An iconic symbol of Islamabad, the Faisal Mosque was completed in 1986. Funded by King Faisal of Saudi Arabia, it’s a fusion of contemporary design with traditional spiritual essence. The mosque’s unique design, reminiscent of a Bedouin tent, sets it apart from conventional mosque architectures.
- Location: Islamabad
- Capacity: 100,000
- Area: 500,000 square meters
Designed by a Turkish architect, this mosque’s contemporary design sets it apart. Nestled against a backdrop of the Margalla Hills, its unique desert tent shape is an iconic symbol of Islamabad.
4. Imam Reza Shrine, Iran
This vast complex is more than just a mosque; it houses the mausoleum of Imam Reza, the eighth Shia Imam. Dating back to the 9th century, it has undergone numerous enhancements and expansions over the years. Today, it stands as a spiritual center for Shia Muslims and a testament to Persian architectural brilliance.
- Location: Mashhad
- Capacity: 500,000
- Area: 598,657 square meters
More than just a mosque, this complex holds the mausoleum of Imam Reza and is a significant pilgrimage site for Shia Muslims.
3. Al-Masjid an-Nabawi, Saudi Arabia
Originally built by Prophet Muhammad in 622 AD in Medina, Al-Masjid an-Nabawi has been expanded multiple times over the centuries. Recognizable by its Green Dome, it’s where the Prophet is laid to rest. It stands as one of the two holiest sites in Islam.
- Location: Medina
- Capacity: 1 million
- Area: 400,500 square meters
Known as the Prophet’s Mosque, it’s the second holiest site in Islam. The Green Dome over Prophet Muhammad’s tomb is its most distinguishable feature.
2. Istiqlal Mosque, Indonesia
Istiqlal Mosque, located in the heart of Jakarta, Indonesia, is the largest mosque in Southeast Asia and an iconic symbol of Indonesia’s dedication to Islam. Its name, “Istiqlal”, is an Arabic word meaning “independence”, aptly chosen to commemorate Indonesia’s struggle for national freedom.
- Location: Jakarta
- Capacity: 1.2 million
- Area: Over 1 million square meters
Another entry from Indonesia, this mosque is not only immense in size but also holds significant importance as a symbol of the country’s dedication to Islam.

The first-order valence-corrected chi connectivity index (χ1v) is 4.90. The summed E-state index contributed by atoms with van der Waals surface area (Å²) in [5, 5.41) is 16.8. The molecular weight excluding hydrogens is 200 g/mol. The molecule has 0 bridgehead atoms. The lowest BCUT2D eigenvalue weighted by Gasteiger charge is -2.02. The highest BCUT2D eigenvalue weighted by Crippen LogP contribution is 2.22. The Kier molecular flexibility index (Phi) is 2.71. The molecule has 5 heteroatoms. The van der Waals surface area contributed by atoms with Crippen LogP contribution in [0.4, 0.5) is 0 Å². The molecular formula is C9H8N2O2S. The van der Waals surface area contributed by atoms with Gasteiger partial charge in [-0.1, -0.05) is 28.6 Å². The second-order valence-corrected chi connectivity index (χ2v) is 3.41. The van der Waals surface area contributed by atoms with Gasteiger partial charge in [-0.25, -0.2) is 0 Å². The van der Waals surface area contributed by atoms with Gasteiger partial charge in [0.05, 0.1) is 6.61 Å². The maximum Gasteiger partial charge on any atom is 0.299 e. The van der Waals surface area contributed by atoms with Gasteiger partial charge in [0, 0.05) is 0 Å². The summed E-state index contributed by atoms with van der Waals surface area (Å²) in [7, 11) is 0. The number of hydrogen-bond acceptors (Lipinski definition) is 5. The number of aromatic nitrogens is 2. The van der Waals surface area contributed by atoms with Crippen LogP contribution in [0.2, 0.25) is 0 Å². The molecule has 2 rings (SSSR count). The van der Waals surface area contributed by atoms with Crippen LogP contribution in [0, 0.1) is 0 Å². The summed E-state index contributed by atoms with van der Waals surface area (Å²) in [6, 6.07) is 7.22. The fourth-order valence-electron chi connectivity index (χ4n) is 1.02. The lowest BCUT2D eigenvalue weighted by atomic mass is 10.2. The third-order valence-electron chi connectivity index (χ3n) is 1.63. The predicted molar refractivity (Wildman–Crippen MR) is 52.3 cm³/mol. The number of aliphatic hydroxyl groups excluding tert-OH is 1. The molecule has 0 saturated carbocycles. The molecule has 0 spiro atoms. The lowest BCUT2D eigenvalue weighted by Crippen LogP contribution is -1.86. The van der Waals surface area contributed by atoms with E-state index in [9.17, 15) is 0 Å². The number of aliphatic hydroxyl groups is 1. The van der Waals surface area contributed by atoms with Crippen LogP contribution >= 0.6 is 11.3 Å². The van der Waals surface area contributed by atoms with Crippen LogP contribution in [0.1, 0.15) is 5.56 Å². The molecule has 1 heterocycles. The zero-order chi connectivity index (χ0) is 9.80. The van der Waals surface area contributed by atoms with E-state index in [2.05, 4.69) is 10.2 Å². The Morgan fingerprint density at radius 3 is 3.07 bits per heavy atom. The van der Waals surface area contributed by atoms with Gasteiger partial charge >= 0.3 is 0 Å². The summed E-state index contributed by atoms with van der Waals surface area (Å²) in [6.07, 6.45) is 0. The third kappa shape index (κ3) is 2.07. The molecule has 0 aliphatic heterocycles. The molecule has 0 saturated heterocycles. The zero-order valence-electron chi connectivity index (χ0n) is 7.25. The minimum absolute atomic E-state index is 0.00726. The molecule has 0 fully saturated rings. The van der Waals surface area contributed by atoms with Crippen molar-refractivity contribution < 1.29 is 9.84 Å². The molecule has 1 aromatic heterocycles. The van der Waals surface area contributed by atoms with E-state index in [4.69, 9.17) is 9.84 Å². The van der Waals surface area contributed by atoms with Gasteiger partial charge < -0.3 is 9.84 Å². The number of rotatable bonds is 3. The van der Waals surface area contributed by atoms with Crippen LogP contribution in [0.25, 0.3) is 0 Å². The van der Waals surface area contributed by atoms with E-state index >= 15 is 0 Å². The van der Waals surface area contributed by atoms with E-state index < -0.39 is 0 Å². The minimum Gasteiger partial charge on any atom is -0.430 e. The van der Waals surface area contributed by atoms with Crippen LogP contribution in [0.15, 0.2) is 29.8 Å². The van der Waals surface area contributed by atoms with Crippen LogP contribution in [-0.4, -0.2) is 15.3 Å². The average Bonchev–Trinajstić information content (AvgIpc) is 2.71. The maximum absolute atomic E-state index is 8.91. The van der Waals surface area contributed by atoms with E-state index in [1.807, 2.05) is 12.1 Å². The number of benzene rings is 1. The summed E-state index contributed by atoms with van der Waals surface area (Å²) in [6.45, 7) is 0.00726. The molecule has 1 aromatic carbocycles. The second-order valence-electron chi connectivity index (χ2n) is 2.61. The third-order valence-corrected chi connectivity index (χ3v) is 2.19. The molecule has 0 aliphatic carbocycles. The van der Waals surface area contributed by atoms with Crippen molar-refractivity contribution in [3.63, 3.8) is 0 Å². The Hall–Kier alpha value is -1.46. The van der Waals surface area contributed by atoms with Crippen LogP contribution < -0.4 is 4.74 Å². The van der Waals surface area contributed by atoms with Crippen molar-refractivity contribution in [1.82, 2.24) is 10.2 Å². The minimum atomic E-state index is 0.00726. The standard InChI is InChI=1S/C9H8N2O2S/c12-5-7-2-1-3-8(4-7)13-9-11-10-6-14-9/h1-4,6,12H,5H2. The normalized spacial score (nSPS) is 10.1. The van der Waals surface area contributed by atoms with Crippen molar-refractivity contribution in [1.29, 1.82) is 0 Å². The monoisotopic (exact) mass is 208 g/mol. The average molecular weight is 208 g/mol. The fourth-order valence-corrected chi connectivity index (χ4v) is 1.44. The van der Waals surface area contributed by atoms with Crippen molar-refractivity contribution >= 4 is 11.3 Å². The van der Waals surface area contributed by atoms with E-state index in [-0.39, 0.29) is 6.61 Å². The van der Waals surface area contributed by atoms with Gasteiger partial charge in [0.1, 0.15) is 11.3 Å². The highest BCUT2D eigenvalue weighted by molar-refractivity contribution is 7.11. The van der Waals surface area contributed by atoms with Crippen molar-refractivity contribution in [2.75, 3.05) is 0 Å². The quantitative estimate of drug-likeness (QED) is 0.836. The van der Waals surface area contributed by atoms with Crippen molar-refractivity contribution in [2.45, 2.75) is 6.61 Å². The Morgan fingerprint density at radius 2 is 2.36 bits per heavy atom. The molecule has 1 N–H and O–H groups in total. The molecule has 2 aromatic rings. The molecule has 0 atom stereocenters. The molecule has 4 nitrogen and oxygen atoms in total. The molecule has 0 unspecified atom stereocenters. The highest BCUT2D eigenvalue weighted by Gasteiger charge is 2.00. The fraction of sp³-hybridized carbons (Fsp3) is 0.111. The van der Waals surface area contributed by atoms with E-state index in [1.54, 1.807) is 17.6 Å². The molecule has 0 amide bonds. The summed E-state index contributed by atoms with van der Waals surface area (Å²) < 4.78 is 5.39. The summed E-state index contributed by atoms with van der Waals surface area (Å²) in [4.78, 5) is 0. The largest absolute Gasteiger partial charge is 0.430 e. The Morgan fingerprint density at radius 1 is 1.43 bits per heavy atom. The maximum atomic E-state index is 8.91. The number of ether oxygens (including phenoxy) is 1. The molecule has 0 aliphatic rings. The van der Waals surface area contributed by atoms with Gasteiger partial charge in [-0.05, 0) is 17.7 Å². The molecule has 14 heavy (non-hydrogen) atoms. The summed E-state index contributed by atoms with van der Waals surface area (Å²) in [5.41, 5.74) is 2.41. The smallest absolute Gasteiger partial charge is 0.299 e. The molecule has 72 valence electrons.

1. Al-Masjid al-Haram (The Holy Mosque), Saudi Arabia
Surrounding the Kaaba, the cubic structure towards which Muslims worldwide pray, Al-Masjid al-Haram in Mecca is the most sacred site in Islam. With roots going back to the time of Abraham, the mosque has seen numerous reconstructions. Today, it stands as a beacon for millions of pilgrims who embark on the Hajj pilgrimage annually.
- Location: Mecca
- Capacity: 4 million during Hajj
- Area: 356,800 square meters
At the heart of the Muslim world, this mosque surrounds the Kaaba, to which millions of Muslims turn during their daily prayers. Annually, it hosts millions of pilgrims during Hajj, representing a once-in-a-lifetime journey for many.
In Conclusion, these mosques, with their majestic structures and vast capacities, serve not just as places of worship but also as monumental symbols of Islamic culture and history. Each one tells a tale of the region’s past and stands as a testament to the architectural marvels of the Muslim world. If you ever get a chance, do visit these magnificent structures to experience their splendor firsthand!
These mosques aren’t just places of worship. They echo tales of history, culture, and architectural evolution from various epochs and regions, making each a marvel in its own right.